Worse, through this culture, they may have been with the Met police an accessory to  the horrific murder in 1987 of private investigator, Daniel Morgan – now at long last the subject  of a forensic independent panel inquiry under Baroness Nuala O’Loan , the former first Police Ombudsman for Northern Ireland. If the second Leveson inquiry had been launched, the independent panel report would have helped  inform Sir Brian Leveson in his difficult task.

The dropping of the inquiry has nothing to do with the future of press regulation – even though it is in the interest of newspaper proprietors and The Guardian to suggest it is. That is a separate matter.

If one followed the spurious logic of the Guardian – in simple don’t look back in anger – then it could have said in 1994 that the ” cash for questions” saga was also old hat -it was revealed 10 years after the event anyway- and there was no need for an expensive inquiry by Lord Nolan.

Yet because they did examine this historic scandal we now have a benchmark for MPs and ministerial behaviour and a permanent body – the Committee on Standards in Public Life- which can investigate new issues of propriety. It still as relevant today as in the 1990s.

The Leveson 2 inquiry could have provided something similar for the media and opened the debate on the way social media operates.

The  same logic would also suggest – as the Daily Mail and The Times already have – that there is no need for the present independent child sexual abuse inquiry – as that is just historic or why bother covering reports from the National Audit Office as they look back at past mistakes. It will be a very quick way of denuding the Guardian’s website and print editions.

My suspicion – and I have no knowledge – is that this decision is driven by commercial worries. Mainstream media is being sandwiched between the rise of social media giants Google and Facebook who are taking away their advertising – and the growing  popularity of websites and blogs – often with a right or left wing bias which attract a young readership.

Panic has led the mainstream media to rush to hang together and try and stop any further independent inquiry into their working practices. They should be careful – those who hang together could fall together. That is why the Guardian – a traditional dissident voice – should  hang its head in shame for what it now stands for.

 

 

 

 

 

 

IMPRESS reject arbitration and compensation claim from ex MP over Esther Baker investigation story on this blog

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Esther Baker

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The press regulator, Impress, has refused a request for arbitration and compensation from former Liberal Democrat MP, John Hemming, over an article published on this blog last September when the Crown Prosecution Service decided not to  issue criminal proceedings against the ex MP and two other people over allegations of child sex abuse from Esther Baker.

The article reported, almost in full, statements issued by Staffordshire Police and the ex MP after the decision was announced by the CPS. The CPS concluded there was ” insufficient evidence ” to proceed, the ex MP said he had been the subject of false allegations.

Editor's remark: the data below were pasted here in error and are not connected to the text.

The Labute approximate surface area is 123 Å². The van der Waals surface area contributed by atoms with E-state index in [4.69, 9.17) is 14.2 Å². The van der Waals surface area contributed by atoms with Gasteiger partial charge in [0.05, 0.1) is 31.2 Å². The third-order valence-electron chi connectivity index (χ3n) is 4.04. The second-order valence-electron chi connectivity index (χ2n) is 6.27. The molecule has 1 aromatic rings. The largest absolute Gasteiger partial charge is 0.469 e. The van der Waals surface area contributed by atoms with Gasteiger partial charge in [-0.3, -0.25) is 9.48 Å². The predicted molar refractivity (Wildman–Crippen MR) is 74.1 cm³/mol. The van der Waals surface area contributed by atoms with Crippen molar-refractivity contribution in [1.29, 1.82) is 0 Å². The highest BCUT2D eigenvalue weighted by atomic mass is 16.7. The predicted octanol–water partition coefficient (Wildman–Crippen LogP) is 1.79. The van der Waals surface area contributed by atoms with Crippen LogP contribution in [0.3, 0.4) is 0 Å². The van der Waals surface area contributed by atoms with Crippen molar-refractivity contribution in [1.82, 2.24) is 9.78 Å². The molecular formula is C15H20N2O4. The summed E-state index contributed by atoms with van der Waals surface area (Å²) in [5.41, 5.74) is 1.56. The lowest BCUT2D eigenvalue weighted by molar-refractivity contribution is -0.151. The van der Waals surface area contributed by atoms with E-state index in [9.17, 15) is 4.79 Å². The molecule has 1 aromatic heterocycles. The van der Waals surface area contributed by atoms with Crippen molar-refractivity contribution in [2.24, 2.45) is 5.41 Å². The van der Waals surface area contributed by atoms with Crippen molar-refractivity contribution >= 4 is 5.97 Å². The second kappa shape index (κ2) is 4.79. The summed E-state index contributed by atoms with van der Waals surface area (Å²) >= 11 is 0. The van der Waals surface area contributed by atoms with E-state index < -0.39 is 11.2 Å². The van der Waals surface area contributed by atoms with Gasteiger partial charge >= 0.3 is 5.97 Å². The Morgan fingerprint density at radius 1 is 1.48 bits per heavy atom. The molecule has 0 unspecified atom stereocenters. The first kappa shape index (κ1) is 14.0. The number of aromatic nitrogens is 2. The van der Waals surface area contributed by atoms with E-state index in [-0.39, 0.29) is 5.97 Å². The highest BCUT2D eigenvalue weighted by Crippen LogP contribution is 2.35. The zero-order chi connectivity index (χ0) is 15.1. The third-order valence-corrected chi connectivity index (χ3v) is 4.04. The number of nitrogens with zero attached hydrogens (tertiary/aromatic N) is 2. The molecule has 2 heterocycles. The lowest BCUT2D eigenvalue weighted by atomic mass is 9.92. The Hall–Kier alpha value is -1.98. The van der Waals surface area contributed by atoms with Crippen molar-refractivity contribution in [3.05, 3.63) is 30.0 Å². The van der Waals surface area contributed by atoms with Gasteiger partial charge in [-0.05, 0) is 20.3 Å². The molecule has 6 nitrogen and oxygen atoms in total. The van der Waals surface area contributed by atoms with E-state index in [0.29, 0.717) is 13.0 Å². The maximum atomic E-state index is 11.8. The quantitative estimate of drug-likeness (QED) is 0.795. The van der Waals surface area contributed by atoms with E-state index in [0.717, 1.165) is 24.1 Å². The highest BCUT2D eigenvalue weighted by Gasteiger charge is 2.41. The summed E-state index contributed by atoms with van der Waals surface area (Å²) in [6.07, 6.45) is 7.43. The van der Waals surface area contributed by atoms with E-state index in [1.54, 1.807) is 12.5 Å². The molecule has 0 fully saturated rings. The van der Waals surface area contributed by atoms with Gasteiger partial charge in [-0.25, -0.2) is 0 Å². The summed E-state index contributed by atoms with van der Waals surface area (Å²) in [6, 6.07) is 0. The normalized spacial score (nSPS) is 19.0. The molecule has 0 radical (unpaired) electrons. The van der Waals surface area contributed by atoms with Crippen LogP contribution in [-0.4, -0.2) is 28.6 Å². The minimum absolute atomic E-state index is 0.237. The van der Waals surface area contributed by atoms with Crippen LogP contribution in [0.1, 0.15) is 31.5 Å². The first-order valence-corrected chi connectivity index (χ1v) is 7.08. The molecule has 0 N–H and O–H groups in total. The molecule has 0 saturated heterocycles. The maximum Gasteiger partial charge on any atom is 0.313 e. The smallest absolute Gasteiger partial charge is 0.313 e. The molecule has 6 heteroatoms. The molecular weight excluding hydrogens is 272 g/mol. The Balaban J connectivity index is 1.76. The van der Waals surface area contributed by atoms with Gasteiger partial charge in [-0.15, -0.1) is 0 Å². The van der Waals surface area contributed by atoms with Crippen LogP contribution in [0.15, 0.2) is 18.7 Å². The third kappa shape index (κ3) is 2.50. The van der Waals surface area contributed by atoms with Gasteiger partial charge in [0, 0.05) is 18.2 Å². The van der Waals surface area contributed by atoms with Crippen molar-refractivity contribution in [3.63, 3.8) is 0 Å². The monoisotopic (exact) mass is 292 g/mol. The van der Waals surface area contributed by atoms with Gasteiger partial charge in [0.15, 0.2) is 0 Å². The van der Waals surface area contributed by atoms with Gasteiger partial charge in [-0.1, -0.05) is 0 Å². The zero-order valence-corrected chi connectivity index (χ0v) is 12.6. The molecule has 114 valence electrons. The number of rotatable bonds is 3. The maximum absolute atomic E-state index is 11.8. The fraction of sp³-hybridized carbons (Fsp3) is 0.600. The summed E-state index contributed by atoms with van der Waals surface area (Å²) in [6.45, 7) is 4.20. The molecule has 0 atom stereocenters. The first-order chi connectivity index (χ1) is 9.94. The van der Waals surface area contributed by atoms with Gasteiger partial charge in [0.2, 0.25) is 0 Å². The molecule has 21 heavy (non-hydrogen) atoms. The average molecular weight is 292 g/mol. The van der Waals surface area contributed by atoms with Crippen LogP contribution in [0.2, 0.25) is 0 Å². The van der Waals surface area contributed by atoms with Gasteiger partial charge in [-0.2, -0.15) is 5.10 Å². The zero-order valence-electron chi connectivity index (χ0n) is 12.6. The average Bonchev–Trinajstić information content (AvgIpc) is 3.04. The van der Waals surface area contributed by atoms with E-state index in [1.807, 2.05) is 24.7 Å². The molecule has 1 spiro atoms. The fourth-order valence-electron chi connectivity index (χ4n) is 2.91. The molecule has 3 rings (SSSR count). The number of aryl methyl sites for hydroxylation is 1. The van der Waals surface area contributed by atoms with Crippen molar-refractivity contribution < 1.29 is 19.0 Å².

Since then Esther Baker has appealed the CPS decision and a ruling is expected some time in the autumn.

This blog is not directly covered by the regulator, IMPRESS, but because I cross post articles on the independent platform, Byline, it is indirectly covered since Byline has agreed to be regulated by IMPRESS.

IMPRESS’S regulatory committee ruled  that the article  on its own could not been seen  as Mr Hemming claimed as ” harassment”. And it dismissed his claim for compensation by saying that any  alleged harm caused to Mr Hemming  by this article was ” trivial ” and ” too insignificant to meet the  test ” for a claim.

For the record  and to prevent other people putting  any spin on this decision this is the text of the ruling sent to Byline:

“I am writing to advise you that an IMPRESS Regulatory Committee recently met to consider John Hemming’s request for arbitration. Having carefully considered his request in accordance with the IMPRESS procedures they have decided that the request is not suitable for arbitration under the CIArb/IMPRESS Arbitration Scheme. The reasons for their decision are set out below.

Reasons for Board arbitration suitability decision:

Rule 8.3 of the IMPRESS Regulatory Scheme requires the Board to make an administrative assessment of whether a claim is covered by the scheme. For the avoidance of doubt, this decision is not based on an assessment of the merits of a claim.
Rule 46 of the Regulatory Scheme Procedures provides six administrative criteria that need to be satisfied before a claim can be accepted under the scheme.

The Board considered each of these in turn:
(i) The claim is made against a publisher regulated by IMPRESS.
The Committee was satisfied that the claim was made against a publisher (Byline) that was regulated by IMPRESS at the time of the act complained of (6 September 2017).
(ii) The claim is related to one of the areas of law covered by the scheme.
The Committee was satisfied that the claim related to an area of law covered by the scheme, namely defamation and harassment. With regards to the claim for harassment however, though this related to one of the areas covered by the scheme, the Committee determined that the claim for harassment did not satisfy the relevant test. This was because, under a claim for harassment, a ‘course of conduct’ required two or more events to be characterised as such. The claimant therefore could not bring a claim against the publisher for the publication of one article.